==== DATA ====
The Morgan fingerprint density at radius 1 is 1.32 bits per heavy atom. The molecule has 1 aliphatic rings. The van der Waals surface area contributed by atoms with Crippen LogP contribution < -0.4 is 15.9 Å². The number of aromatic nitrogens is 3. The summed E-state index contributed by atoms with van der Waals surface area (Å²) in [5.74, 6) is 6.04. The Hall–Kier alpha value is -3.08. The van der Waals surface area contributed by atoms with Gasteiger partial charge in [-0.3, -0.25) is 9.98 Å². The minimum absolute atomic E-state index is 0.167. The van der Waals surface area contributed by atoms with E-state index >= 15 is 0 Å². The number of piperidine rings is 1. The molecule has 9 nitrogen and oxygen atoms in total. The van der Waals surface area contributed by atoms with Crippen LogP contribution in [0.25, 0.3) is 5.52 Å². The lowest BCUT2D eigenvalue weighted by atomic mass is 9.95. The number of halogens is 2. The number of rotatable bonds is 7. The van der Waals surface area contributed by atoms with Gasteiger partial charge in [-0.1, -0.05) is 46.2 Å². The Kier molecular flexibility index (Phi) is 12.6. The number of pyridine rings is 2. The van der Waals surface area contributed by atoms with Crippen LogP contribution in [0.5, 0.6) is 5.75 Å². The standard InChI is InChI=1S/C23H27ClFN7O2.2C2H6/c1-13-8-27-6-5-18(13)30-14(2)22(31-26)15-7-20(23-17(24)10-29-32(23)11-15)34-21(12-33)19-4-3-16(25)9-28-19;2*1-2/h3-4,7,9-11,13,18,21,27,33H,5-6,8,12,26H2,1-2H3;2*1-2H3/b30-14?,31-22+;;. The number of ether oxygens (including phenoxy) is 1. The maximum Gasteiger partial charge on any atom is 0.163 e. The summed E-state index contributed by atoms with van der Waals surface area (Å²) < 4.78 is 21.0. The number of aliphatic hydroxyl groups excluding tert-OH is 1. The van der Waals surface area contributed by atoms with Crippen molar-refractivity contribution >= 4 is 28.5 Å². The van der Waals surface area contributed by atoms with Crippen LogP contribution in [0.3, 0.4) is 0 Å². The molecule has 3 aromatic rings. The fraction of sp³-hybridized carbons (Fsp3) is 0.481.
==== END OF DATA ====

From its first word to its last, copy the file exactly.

The Morgan fingerprint density at radius 1 is 1.32 bits per heavy atom. The molecule has 1 aliphatic rings. The van der Waals surface area contributed by atoms with Crippen LogP contribution < -0.4 is 15.9 Å². The number of aromatic nitrogens is 3. The summed E-state index contributed by atoms with van der Waals surface area (Å²) in [5.74, 6) is 6.04. The Hall–Kier alpha value is -3.08. The van der Waals surface area contributed by atoms with Gasteiger partial charge in [-0.3, -0.25) is 9.98 Å². The minimum absolute atomic E-state index is 0.167. The van der Waals surface area contributed by atoms with E-state index >= 15 is 0 Å². The number of piperidine rings is 1. The molecule has 9 nitrogen and oxygen atoms in total. The van der Waals surface area contributed by atoms with Crippen LogP contribution in [0.25, 0.3) is 5.52 Å². The lowest BCUT2D eigenvalue weighted by atomic mass is 9.95. The number of halogens is 2. The number of rotatable bonds is 7. The van der Waals surface area contributed by atoms with Gasteiger partial charge in [-0.1, -0.05) is 46.2 Å². The Kier molecular flexibility index (Phi) is 12.6. The number of pyridine rings is 2. The van der Waals surface area contributed by atoms with Crippen LogP contribution in [0.5, 0.6) is 5.75 Å². The standard InChI is InChI=1S/C23H27ClFN7O2.2C2H6/c1-13-8-27-6-5-18(13)30-14(2)22(31-26)15-7-20(23-17(24)10-29-32(23)11-15)34-21(12-33)19-4-3-16(25)9-28-19;2*1-2/h3-4,7,9-11,13,18,21,27,33H,5-6,8,12,26H2,1-2H3;2*1-2H3/b30-14?,31-22+;;. The number of ether oxygens (including phenoxy) is 1. The maximum Gasteiger partial charge on any atom is 0.163 e. The summed E-state index contributed by atoms with van der Waals surface area (Å²) < 4.78 is 21.0. The number of aliphatic hydroxyl groups excluding tert-OH is 1. The van der Waals surface area contributed by atoms with Crippen molar-refractivity contribution >= 4 is 28.5 Å². The van der Waals surface area contributed by atoms with Crippen LogP contribution in [0.3, 0.4) is 0 Å². The molecule has 3 aromatic rings. The fraction of sp³-hybridized carbons (Fsp3) is 0.481.